Alternative Tools for Strategic Planning

27-05-20 Dr.Adnan 0 comment

Strategic planning Course

Nonprofit sector adopted the strategic planning in the mid-1980s. Organizations were interested in management techniques, they held meetings and continuous training in order to accomplish the strategic planning.

Organizations often involve everyone in planning, they claim to support teamwork and value individual entries; which are goals could be achieved in different ways efficiency and productivity.

Strategic planning usually focus on real problems in the organization, issues related to the chief executive officer, financial planning and mismanagement, conflicts between the board and the executive team, racial tension, and other problems.

Reasons of the Strategic Planning Failure

Financial Sustainability: Financial sustainability should be connected to strategic planning, and a priority of the organization’s goals. Finance must be an essential and clear part of the strategic plan.

– Analytical Capability-Building: Strategic planning often fails to build internal analytical capabilities or to review relationships with stakeholders in the organization. Instead, it often benefits consultants or for-profit companies.

Key Questions Remain Unclear: There is a problem in strategic planning related to key question that remain without a clear answer at the end of the planning process. It does not provide clear answers to the important questions that require scientific answers.

Five Examples of Strategic Alternatives:

Concentration: It means that the company is ready to get rid of many of its diverse holdings, in order to focus on its core business.

Diversification: It indicates that the company suffers from declining sales and/or profits and hopes to link up with other companies to increase its net profit.

Stability: The company does not need a strategic alternative in case of good condition and high sales and customers are demanding its services.

– Turnaround


There is an alternative, in addition to the alternatives mentioned, seems promising, has a lot of discussion and is adopted by global consulting institutions. It is the methodology of “zoom in and zoom out” strategy in a world that challenges predictions and accelerated changes.

The Flaw in the Five-year’s Plan

Despite the challenges of strategic planning in a rapidly changing world, most companies have maintained the five-year plan as a key framework. Regardless of the time frame, executives have increasingly adopted a strategy-reaction approach that aimed at predicting and dealing with developments as quickly as possible.

Many see that action strategy, not reaction, is the most effective way to deal with change, taking into consideration flexibility and speed as keys to success.

Many companies are forced to disperse their efforts and distribute their energies more than ever to deal with a growing range of initiatives and challenges. In fact, even the largest companies are constantly aware that they are no longer able to cover their new programs and initiative needs due to the limited resources available.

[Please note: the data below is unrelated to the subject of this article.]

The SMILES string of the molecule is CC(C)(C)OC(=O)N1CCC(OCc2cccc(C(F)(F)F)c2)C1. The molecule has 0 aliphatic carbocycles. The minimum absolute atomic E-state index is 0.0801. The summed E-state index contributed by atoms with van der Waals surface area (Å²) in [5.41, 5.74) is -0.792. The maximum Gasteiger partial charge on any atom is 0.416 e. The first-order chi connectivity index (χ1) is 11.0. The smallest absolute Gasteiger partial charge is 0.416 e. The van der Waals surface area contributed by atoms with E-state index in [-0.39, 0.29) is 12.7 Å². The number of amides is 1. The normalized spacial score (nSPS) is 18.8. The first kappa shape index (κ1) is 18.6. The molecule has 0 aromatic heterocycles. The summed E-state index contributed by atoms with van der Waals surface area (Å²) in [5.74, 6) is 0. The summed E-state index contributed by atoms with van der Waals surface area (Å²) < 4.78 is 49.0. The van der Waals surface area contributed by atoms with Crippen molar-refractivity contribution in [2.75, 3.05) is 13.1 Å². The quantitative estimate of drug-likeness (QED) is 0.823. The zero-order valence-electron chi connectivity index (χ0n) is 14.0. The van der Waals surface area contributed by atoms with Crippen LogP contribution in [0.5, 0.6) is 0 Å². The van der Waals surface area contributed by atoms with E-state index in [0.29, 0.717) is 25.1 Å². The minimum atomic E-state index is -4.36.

If the goal of the strategy is to maintain current financial performance over time at least, this is unfortunate evidence that the current strategic planning methodology is not working properly.

The Appropriate Alternative Approach of the Strategy

There is an alternative of the reaction strategy that some of the most successful digital technology companies have adopted over the past few decades called the “zoom in/ zoom out” strategy.

In this strategy, short or long-term parallel time horizons are used. The short horizon is 6 to 12 months, while the long one extends between 10 and 20 years. Both promote immediate and long-term strategic impact.

Zoom in /out Strategy is Suitable for a Continuous Changing Era

With accelerated change, performance pressure and rapid achievement, pressures are accelerating and traditional planning methods are no longer commensurate with the speed of change and increased risk. Companies have begun to lose competition points and challenges.

The desire to learn and plan faster is what drives this strategy to emerge and stand out. Leaders of companies seek to enhance what is learned in the short and long term to constantly modify and refine business methods and business strategies, in order to achieve greater impact on outcomes in a less predictable world

What does the Zoom Methodology achieve?

It brings a number of benefits, pushes leaders out of the comfort zone especially (quarterly or semi-annual) results.

This methodology resists the tendency to strongly disperse institutional resources and capacities through many scattered initiatives, and focuses, in the short term, on initiatives that will have the greatest impact in improving our movements towards a future opportunity.


Possible Objections to the Zoom Methodology

– The future is uncertain and difficult to predict

– Everyone wants short-term results

– Any short-term economic impact of this methodology is likely to be marginal and will take a long time to reap.

The “zoom in/zoom out” methodology is a great example of combining two contradictory goals: preparing for the future in a serious way with greater near-term results and impact.

It is about determining the future path rather than taking successful temporary positions or smart quick moves.

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